How an Expert Witness Should Justify a Permanent Impairment Rating in a Workers’ Compensation Case

/How an Expert Witness Should Justify a Permanent Impairment Rating in a Workers’ Compensation Case
How an Expert Witness Should Justify a Permanent Impairment Rating in a Workers’ Compensation Case2018-08-13T13:45:59+00:00

-The biggest mistake that I see all the time which messes up the doctors is they don’t, in their report, provide a detailed explanation of how the rating was performed. Okay? So, this is the way it usually goes. “I prefer him the impairment rating of the sixth edition based upon my examination. And my impairment rating the person has a  6% permanent impairment rating.” “Okay? How did you get to the 6%?” When you ask the doctor deposition, then they fumble and bumble. “Well, based on my education experience, it’s 6%.” “How did you get the 6%?” “Well, if I had the book here I could tell you.” “Well, here’s the book, doctor. Fortunately, I brought it along. Show me how you did your impairment rating?” “Well, it’s a very complex situation.” “Yeah. That’s why you’re getting paid the big bucks. Show me how you did it, doctor.” And they can show you. Okay. I don’t know who did it or how they did it. Nobody knows. And that’s never going to fly. So, the doctors that are adept at this, put the rating in the report. They say, “This is how I did it.” I think there’s an example here. “This is how I arrived at the impairment rating.” Some of them are pretty complex. But if you have that in your report when they take your deposition or a trial testimony and they asked you how you are arrived at this, they say, “I’m going to refer to my report, council.” And then you prefer to report and tell them chapter and verse how you did it. “How I did is like, on page 23 of my report, I did this, I did that, used that chart, used this chart, used this table, used this page, whatever, whatever, whatever, I combined, I edit, and so on and so forth. And 6%.” Okay? So, that makes it a hell of a lot easier than just saying 6% and then not being able to defend it, because your report and your testimony is of no value if you can’t explain it and defend it just like the judge is saying, “How? How did you get there? Why did you do it that way?” So, this is an important point. And by the way, if you don’t know how to do impairment ratings, just tell the client, “I don’t do impairment ratings.” Don’t just make something up because that’s not going to fly. You just can’t turn to page 23, look up the shoulders and say, “Shoulder is 6%,” because there’s six other chapters that relate to that. Okay? It’s all interrelated. So, my suggestion is get some training if you’re going to do impairment ratings. Questions about that. Judge, while we get this, I assume that you see impairment ratings like this kind of thing, like…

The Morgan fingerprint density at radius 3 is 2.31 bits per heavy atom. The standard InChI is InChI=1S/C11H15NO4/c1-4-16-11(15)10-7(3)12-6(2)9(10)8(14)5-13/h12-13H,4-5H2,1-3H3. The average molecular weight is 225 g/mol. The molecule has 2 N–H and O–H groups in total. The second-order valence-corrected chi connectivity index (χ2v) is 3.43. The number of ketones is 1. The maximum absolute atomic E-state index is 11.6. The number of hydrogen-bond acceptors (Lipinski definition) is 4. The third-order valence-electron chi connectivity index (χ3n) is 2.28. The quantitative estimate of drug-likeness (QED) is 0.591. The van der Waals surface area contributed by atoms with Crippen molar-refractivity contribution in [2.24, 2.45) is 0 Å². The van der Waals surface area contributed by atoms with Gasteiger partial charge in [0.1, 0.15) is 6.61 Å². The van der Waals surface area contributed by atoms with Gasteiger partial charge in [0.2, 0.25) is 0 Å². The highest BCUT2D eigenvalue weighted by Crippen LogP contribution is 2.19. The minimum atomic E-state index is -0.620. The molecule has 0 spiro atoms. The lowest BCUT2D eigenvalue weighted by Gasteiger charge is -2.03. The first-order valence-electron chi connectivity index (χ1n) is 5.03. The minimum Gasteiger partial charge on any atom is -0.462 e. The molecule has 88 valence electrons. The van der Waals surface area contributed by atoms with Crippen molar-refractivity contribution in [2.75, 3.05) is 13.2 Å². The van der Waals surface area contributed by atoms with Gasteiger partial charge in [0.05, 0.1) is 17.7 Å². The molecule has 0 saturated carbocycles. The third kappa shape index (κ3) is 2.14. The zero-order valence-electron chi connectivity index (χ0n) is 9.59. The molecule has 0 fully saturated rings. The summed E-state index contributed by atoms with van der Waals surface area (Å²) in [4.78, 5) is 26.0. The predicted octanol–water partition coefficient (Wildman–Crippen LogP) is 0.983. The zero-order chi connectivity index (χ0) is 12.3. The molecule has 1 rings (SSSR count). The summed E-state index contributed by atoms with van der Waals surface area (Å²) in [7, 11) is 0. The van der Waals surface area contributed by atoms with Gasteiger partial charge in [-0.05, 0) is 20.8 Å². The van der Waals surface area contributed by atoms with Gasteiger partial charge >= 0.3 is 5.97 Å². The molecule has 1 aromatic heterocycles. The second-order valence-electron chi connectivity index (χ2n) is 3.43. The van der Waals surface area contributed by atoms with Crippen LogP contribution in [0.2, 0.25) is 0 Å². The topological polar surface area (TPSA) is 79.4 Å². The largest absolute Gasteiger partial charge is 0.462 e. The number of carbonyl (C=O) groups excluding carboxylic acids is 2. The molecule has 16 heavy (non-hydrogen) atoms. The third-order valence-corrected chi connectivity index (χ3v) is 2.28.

-I do, yeap.

– What kind of things do you see there?

– This sounds really simple and almost silly, but I find sometimes that practitioners don’t actually read the rule. So, in the jurisdiction, I am on the bench and we have, for instance, it’ll say for neck or back conditions. There needs to be objective findings on a CT or MRI. Okay. That’s pretty basic. But then also ongoing substantiated objective findings, like, reduced range of motion, muscle spasm, etc. And so I get the rating where it says, “Well, 3.5% under whatever the rule is,” but no explanation. And then I’m looking at the medical records that I have and I’m not really seeing reduced range of motion or I’m not seeing persistent muscle spasms. So, if the rule requires whatever the three prongs are, make sure that, one, you know what those three prongs are, the threshold is, and that from my perspective, I appreciate somebody saying, “Look, you’ll see it from Dr. so and so’s records on examination.  There’s persistent reduced range of motion or you will see on examination there’s persistent muscle spasm,” because I need all those parts to actually assess or award the ratings. So, that’s, I guess, the biggest thing that I see that there are parts missing that don’t substantiate the rating that’s actually given.

-Right. And the other thing is which we’re going to get to in a minute, I think is tell us which edition of the guide you used. Very often the doctor don’t say which edition they use,  which becomes extremely important especially if you want to get it right. And using the right edition, if not, this is a big problem right there. And again, as all the test… As we talked about this all day long, you’re in a medical-legal environment, now, right? Half of it is medicine, half of it is the law. So, you’re applying the medicine to the law. So, if you don’t know the law and how it’s to be applied, your opinions are problematic because you’re not applying it to the law.  So, if the law says you need three things, then you need to tell us if you have the three things or not. If you don’t say that, then we don’t know that, and then you can get questioned about it. And again, as I said before, the better your report, the easier it is for you to testify because it’s all in the report. Okay? You don’t want to have to on the fly try to testify about how you did an impairment rating that’s not written down because that could be very, very difficult and most doctors can’t do it.